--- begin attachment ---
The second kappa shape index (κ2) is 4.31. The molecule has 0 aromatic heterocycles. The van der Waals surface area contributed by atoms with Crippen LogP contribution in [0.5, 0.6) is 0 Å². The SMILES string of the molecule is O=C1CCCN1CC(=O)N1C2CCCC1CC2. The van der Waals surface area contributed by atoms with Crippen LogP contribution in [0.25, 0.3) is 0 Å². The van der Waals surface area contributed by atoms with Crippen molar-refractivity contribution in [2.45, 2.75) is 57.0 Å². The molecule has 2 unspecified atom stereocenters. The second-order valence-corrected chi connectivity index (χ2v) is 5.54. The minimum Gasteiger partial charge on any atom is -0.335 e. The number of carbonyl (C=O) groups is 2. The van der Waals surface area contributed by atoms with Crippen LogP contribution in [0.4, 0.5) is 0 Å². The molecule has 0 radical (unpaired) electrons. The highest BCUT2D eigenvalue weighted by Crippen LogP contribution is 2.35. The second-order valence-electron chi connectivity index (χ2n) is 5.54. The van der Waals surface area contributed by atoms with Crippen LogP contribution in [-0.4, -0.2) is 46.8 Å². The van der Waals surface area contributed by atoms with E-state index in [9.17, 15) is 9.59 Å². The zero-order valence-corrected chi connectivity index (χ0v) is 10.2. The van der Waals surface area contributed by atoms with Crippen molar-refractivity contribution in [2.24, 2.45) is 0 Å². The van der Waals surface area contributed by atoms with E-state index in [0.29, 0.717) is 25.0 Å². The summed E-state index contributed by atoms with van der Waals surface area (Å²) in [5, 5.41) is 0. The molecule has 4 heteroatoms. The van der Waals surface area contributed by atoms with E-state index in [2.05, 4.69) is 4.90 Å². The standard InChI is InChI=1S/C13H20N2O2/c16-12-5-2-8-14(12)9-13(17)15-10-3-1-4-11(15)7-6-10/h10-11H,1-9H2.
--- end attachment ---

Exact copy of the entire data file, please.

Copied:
The second kappa shape index (κ2) is 4.31. The molecule has 0 aromatic heterocycles. The van der Waals surface area contributed by atoms with Crippen LogP contribution in [0.5, 0.6) is 0 Å². The SMILES string of the molecule is O=C1CCCN1CC(=O)N1C2CCCC1CC2. The van der Waals surface area contributed by atoms with Crippen LogP contribution in [0.25, 0.3) is 0 Å². The van der Waals surface area contributed by atoms with Crippen molar-refractivity contribution in [2.45, 2.75) is 57.0 Å². The molecule has 2 unspecified atom stereocenters. The second-order valence-corrected chi connectivity index (χ2v) is 5.54. The minimum Gasteiger partial charge on any atom is -0.335 e. The number of carbonyl (C=O) groups is 2. The van der Waals surface area contributed by atoms with Crippen LogP contribution in [0.4, 0.5) is 0 Å². The molecule has 0 radical (unpaired) electrons. The highest BCUT2D eigenvalue weighted by Crippen LogP contribution is 2.35. The second-order valence-electron chi connectivity index (χ2n) is 5.54. The van der Waals surface area contributed by atoms with Crippen LogP contribution in [-0.4, -0.2) is 46.8 Å². The van der Waals surface area contributed by atoms with E-state index in [9.17, 15) is 9.59 Å². The zero-order valence-corrected chi connectivity index (χ0v) is 10.2. The van der Waals surface area contributed by atoms with Crippen molar-refractivity contribution in [2.24, 2.45) is 0 Å². The van der Waals surface area contributed by atoms with E-state index in [0.29, 0.717) is 25.0 Å². The summed E-state index contributed by atoms with van der Waals surface area (Å²) in [5, 5.41) is 0. The molecule has 4 heteroatoms. The van der Waals surface area contributed by atoms with E-state index in [2.05, 4.69) is 4.90 Å². The standard InChI is InChI=1S/C13H20N2O2/c16-12-5-2-8-14(12)9-13(17)15-10-3-1-4-11(15)7-6-10/h10-11H,1-9H2.